A man and woman who have pleaded not guilty to a slew of charges after a raid on a puppy farm have had their cases delayed further, with a key veterinarian expert being unavailable.
Copeton's Michael Gerard Flanagan and Ashmont's Casey Poulet were not required to appear for the case mention at Inverell Local Court on Thursday, and were instead represented by their solicitor George Hoddle.
An application served upon Mr Flanagan to dispose of 23 animals currently in the care of the RSPCA was also withdrawn after "fruitful discussions" between the prosecution and the defence.
Mr Flanagan, a puppy breeder, has pleaded not guilty to 23 charges following a raid on a property near Copeton in December.
He has been charged with two counts of failing to provide veterinarian treatment to an animal under his control; one count of failing to provide sufficient food to an animal; and several counts of failing to comply with his requirements as a proprietor.
Ms Poulet has also pleaded not guilty, facing one charge for possessing a non-prescribed electrical device; and nine charges of failing to comply with her requirements as a proprietor.
Mr Hoddle sought a further six-week adjournment for their reply to the charges certified by the RSPCA prosecution.
He outlined that two veterinarians were required to help analyse the "complex" brief - which had been served by the RSPCA legal team in April - yet one remained hospitalised as of two days ago.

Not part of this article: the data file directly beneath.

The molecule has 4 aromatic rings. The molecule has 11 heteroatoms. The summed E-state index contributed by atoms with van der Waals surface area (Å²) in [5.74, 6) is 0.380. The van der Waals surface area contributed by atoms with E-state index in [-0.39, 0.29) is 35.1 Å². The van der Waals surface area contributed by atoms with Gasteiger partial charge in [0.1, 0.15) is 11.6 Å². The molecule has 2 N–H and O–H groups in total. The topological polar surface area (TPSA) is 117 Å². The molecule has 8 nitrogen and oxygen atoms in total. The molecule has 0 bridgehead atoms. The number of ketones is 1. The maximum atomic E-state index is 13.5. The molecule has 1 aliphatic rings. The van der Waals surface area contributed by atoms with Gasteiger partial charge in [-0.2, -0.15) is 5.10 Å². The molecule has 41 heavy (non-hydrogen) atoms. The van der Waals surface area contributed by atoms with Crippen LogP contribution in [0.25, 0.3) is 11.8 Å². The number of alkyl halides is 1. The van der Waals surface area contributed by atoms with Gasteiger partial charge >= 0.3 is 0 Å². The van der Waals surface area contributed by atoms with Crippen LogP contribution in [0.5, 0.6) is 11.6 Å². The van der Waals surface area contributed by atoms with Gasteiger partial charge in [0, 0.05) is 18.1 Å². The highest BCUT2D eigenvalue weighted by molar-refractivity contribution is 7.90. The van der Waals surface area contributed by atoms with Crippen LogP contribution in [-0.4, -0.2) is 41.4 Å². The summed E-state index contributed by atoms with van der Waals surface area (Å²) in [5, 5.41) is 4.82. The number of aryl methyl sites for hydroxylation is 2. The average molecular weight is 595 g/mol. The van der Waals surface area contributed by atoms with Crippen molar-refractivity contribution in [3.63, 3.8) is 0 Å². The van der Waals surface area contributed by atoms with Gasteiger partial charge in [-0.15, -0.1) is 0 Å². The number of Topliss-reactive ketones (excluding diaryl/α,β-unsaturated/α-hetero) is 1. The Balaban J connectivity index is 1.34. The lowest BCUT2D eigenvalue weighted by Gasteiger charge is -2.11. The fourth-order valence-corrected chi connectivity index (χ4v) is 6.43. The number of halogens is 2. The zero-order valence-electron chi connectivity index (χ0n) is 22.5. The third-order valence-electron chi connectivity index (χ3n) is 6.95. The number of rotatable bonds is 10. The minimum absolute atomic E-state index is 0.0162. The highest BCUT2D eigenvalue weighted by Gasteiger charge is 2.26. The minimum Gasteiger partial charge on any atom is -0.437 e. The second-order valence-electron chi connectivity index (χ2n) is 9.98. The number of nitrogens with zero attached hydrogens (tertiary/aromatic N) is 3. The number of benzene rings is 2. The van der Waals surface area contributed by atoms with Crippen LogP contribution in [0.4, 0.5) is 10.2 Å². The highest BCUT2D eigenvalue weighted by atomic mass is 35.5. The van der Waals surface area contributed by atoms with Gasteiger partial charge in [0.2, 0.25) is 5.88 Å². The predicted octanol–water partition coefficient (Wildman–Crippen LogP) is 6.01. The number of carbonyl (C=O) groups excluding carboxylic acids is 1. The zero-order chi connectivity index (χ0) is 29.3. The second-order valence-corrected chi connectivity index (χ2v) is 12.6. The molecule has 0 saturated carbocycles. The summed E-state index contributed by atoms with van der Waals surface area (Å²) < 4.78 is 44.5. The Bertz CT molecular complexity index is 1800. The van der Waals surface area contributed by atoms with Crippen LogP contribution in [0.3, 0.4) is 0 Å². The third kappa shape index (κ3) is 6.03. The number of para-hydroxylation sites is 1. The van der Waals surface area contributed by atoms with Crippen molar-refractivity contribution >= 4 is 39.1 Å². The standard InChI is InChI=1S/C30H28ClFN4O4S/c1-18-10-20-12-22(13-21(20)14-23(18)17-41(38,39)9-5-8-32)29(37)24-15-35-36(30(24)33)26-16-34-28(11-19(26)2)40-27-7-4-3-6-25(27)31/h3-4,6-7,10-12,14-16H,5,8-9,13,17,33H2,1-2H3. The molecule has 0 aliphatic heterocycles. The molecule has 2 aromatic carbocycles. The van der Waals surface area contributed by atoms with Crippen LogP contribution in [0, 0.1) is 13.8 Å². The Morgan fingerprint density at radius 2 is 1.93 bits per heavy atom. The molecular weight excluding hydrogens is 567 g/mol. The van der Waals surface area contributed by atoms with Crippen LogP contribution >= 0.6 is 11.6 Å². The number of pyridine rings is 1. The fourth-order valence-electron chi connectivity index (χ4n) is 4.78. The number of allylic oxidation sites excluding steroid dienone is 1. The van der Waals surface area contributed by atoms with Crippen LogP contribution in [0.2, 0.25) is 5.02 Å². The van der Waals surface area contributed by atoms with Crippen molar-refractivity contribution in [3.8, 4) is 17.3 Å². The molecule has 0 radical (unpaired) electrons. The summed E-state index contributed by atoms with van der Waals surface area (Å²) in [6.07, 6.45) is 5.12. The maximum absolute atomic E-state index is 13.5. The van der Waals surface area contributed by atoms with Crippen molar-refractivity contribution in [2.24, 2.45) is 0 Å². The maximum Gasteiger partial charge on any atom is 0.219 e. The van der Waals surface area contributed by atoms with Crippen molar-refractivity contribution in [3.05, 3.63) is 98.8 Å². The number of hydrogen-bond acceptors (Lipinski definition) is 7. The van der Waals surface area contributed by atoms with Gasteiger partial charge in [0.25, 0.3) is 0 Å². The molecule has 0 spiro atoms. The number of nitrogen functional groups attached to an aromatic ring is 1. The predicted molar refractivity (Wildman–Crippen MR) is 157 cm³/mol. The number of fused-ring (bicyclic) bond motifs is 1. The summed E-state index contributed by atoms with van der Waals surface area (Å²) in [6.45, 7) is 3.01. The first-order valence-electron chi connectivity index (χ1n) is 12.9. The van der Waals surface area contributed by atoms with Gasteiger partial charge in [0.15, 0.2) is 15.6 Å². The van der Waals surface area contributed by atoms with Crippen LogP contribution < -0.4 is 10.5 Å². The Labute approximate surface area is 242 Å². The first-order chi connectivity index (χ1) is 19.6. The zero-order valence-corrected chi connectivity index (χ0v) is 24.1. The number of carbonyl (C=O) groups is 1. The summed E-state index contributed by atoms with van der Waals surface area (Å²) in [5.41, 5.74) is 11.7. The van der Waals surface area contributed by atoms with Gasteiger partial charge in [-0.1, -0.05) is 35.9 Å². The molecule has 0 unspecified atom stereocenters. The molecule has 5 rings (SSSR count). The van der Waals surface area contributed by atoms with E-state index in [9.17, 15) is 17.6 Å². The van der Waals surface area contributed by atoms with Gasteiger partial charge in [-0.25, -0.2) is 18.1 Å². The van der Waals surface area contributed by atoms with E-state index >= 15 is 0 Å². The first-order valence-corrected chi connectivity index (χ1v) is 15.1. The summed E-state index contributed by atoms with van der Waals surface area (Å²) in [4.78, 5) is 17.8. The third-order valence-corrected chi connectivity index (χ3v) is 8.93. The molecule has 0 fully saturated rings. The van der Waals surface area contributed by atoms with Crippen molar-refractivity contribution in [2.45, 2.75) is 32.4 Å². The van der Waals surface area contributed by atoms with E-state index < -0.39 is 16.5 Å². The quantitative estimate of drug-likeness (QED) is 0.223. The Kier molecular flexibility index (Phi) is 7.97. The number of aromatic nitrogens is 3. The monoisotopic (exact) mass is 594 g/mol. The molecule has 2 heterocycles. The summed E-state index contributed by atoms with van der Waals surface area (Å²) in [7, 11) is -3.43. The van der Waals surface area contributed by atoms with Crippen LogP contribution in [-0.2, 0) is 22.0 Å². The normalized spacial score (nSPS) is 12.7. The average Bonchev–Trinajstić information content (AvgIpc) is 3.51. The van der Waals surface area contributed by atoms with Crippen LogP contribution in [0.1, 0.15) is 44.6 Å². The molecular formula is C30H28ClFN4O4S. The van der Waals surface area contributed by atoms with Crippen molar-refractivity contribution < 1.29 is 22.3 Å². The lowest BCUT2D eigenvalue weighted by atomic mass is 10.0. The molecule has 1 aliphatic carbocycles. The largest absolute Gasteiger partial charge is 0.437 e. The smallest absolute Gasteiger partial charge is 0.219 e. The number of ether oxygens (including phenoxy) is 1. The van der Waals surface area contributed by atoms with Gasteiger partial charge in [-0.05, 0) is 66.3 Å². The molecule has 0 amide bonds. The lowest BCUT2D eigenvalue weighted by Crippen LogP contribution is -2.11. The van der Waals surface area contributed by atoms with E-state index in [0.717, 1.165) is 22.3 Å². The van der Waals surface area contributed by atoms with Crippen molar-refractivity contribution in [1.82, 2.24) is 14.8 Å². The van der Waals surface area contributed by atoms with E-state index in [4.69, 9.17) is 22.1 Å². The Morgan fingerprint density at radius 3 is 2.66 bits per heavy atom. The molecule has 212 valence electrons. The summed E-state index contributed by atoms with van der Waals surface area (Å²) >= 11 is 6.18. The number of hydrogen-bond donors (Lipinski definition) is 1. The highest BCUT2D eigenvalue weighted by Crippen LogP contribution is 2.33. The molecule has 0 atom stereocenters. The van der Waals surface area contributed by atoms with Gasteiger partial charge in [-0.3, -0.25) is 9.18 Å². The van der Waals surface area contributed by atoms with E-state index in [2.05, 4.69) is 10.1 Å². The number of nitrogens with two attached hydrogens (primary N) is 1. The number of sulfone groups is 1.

Mr Hoddle said to reply without the vets' expertise would be like "putting the cart before the horse".
It's the second adjournment based on expert availability; the first was made on June 10 on the basis the vets hadn't had enough time to review the brief, but Mr Hoddle had previously indicated that "some resolution" of the matters may be possible following that expert review.
Magistrate Holly Kemp noted to "expect delays" as she adjourned their cases again. Katlyn Jurd for the RSPCA prosecution also sought to withdraw an application made for the disposal of 23 animals in the custody of RSPCA on Thursday.
When the two cases appeared before Inverell Local Court in March, it was noted that "costs were accruing" for the organisation.
The application was heard in court on June 10, and sought for the dogs to be sold, made available for adoption or "otherwise disposed of", the funds from which to be held in trust until the finalisation of the criminal charges.
"Discussions with my friend have been fruitful... and this [withdrawal] will save the court around two hours of time," Ms Jurd submitted.
The cases of Ms Poulet and Mr Flanagan will next appear on August 26.
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